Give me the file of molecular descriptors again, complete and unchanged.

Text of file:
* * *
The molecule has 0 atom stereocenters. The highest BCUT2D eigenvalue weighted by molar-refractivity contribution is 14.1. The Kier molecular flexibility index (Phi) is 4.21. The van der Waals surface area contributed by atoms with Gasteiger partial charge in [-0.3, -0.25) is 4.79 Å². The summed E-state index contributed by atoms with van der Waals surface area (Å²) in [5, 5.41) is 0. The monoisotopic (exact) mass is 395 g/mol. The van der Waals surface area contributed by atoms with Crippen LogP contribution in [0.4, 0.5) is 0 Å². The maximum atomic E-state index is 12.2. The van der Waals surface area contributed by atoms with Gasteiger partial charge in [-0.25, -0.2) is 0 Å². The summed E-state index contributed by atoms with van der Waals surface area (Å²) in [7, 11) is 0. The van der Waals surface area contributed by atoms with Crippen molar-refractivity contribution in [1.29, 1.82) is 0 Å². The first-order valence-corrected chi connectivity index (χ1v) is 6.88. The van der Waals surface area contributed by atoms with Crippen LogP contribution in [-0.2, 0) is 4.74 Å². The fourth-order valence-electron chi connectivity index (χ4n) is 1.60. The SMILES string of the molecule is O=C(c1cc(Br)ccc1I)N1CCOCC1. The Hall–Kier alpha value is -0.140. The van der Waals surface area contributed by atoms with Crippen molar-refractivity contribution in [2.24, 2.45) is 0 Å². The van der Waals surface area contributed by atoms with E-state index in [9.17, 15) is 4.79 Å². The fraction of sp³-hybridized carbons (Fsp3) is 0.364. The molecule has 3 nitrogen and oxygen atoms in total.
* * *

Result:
The molecule has 0 atom stereocenters. The highest BCUT2D eigenvalue weighted by molar-refractivity contribution is 14.1. The Kier molecular flexibility index (Phi) is 4.21. The van der Waals surface area contributed by atoms with Gasteiger partial charge in [-0.3, -0.25) is 4.79 Å². The summed E-state index contributed by atoms with van der Waals surface area (Å²) in [5, 5.41) is 0. The monoisotopic (exact) mass is 395 g/mol. The van der Waals surface area contributed by atoms with Crippen LogP contribution in [0.4, 0.5) is 0 Å². The maximum atomic E-state index is 12.2. The van der Waals surface area contributed by atoms with Gasteiger partial charge in [-0.25, -0.2) is 0 Å². The summed E-state index contributed by atoms with van der Waals surface area (Å²) in [7, 11) is 0. The van der Waals surface area contributed by atoms with Crippen molar-refractivity contribution in [1.29, 1.82) is 0 Å². The first-order valence-corrected chi connectivity index (χ1v) is 6.88. The van der Waals surface area contributed by atoms with Crippen LogP contribution in [-0.2, 0) is 4.74 Å². The fourth-order valence-electron chi connectivity index (χ4n) is 1.60. The SMILES string of the molecule is O=C(c1cc(Br)ccc1I)N1CCOCC1. The Hall–Kier alpha value is -0.140. The van der Waals surface area contributed by atoms with Crippen molar-refractivity contribution in [2.24, 2.45) is 0 Å². The van der Waals surface area contributed by atoms with E-state index in [9.17, 15) is 4.79 Å². The fraction of sp³-hybridized carbons (Fsp3) is 0.364. The molecule has 3 nitrogen and oxygen atoms in total.